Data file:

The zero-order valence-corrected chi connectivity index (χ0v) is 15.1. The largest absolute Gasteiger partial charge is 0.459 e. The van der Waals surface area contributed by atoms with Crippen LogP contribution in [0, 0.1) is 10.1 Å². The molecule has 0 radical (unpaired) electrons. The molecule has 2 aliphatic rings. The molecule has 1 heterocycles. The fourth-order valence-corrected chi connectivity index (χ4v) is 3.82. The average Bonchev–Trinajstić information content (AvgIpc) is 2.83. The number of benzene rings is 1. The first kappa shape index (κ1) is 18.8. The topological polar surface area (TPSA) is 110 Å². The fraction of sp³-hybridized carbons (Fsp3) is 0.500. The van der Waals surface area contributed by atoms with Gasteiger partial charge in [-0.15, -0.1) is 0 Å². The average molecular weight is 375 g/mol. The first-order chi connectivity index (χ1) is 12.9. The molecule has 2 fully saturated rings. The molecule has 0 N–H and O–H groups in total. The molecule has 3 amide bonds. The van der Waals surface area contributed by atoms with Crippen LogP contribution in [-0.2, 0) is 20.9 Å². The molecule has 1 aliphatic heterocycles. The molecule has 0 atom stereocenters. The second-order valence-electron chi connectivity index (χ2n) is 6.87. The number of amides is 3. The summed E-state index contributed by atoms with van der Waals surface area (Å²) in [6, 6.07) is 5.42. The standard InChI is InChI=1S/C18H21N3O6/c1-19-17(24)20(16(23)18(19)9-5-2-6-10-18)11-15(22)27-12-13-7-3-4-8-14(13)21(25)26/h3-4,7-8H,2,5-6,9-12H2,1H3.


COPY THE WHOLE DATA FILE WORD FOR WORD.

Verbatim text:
The zero-order valence-corrected chi connectivity index (χ0v) is 15.1. The largest absolute Gasteiger partial charge is 0.459 e. The van der Waals surface area contributed by atoms with Crippen LogP contribution in [0, 0.1) is 10.1 Å². The molecule has 0 radical (unpaired) electrons. The molecule has 2 aliphatic rings. The molecule has 1 heterocycles. The fourth-order valence-corrected chi connectivity index (χ4v) is 3.82. The average Bonchev–Trinajstić information content (AvgIpc) is 2.83. The number of benzene rings is 1. The first kappa shape index (κ1) is 18.8. The topological polar surface area (TPSA) is 110 Å². The fraction of sp³-hybridized carbons (Fsp3) is 0.500. The van der Waals surface area contributed by atoms with Gasteiger partial charge in [-0.15, -0.1) is 0 Å². The average molecular weight is 375 g/mol. The first-order chi connectivity index (χ1) is 12.9. The molecule has 2 fully saturated rings. The molecule has 0 N–H and O–H groups in total. The molecule has 3 amide bonds. The van der Waals surface area contributed by atoms with Crippen LogP contribution in [-0.2, 0) is 20.9 Å². The molecule has 1 aliphatic heterocycles. The molecule has 0 atom stereocenters. The second-order valence-electron chi connectivity index (χ2n) is 6.87. The number of amides is 3. The summed E-state index contributed by atoms with van der Waals surface area (Å²) in [6, 6.07) is 5.42. The standard InChI is InChI=1S/C18H21N3O6/c1-19-17(24)20(16(23)18(19)9-5-2-6-10-18)11-15(22)27-12-13-7-3-4-8-14(13)21(25)26/h3-4,7-8H,2,5-6,9-12H2,1H3.